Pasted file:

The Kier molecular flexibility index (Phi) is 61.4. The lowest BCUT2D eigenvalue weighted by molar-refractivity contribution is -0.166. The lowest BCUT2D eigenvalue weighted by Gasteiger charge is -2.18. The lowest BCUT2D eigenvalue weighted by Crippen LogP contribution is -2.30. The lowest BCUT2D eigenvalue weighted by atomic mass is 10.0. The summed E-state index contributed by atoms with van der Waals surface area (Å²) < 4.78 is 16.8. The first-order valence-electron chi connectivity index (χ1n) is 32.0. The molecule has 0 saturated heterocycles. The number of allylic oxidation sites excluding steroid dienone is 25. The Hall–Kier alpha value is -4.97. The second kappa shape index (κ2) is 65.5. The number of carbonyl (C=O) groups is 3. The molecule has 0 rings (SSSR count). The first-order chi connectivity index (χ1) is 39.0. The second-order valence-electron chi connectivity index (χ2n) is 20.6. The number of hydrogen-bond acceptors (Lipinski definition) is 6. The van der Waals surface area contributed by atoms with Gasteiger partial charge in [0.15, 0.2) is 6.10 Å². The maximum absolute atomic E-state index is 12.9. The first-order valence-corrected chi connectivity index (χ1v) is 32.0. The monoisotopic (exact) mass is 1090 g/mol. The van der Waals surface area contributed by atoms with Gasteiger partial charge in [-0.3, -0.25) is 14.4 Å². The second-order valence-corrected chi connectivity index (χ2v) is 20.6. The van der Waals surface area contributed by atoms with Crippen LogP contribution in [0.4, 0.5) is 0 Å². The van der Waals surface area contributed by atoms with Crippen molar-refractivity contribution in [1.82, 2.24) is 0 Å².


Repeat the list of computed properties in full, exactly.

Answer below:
The Kier molecular flexibility index (Phi) is 61.4. The lowest BCUT2D eigenvalue weighted by molar-refractivity contribution is -0.166. The lowest BCUT2D eigenvalue weighted by Gasteiger charge is -2.18. The lowest BCUT2D eigenvalue weighted by Crippen LogP contribution is -2.30. The lowest BCUT2D eigenvalue weighted by atomic mass is 10.0. The summed E-state index contributed by atoms with van der Waals surface area (Å²) < 4.78 is 16.8. The first-order valence-electron chi connectivity index (χ1n) is 32.0. The molecule has 0 saturated heterocycles. The number of allylic oxidation sites excluding steroid dienone is 25. The Hall–Kier alpha value is -4.97. The second kappa shape index (κ2) is 65.5. The number of carbonyl (C=O) groups is 3. The molecule has 0 rings (SSSR count). The first-order chi connectivity index (χ1) is 39.0. The second-order valence-electron chi connectivity index (χ2n) is 20.6. The number of hydrogen-bond acceptors (Lipinski definition) is 6. The van der Waals surface area contributed by atoms with Gasteiger partial charge in [0.15, 0.2) is 6.10 Å². The maximum absolute atomic E-state index is 12.9. The first-order valence-corrected chi connectivity index (χ1v) is 32.0. The monoisotopic (exact) mass is 1090 g/mol. The van der Waals surface area contributed by atoms with Gasteiger partial charge in [-0.3, -0.25) is 14.4 Å². The second-order valence-corrected chi connectivity index (χ2v) is 20.6. The van der Waals surface area contributed by atoms with Crippen LogP contribution in [0.4, 0.5) is 0 Å². The van der Waals surface area contributed by atoms with Crippen molar-refractivity contribution in [1.82, 2.24) is 0 Å².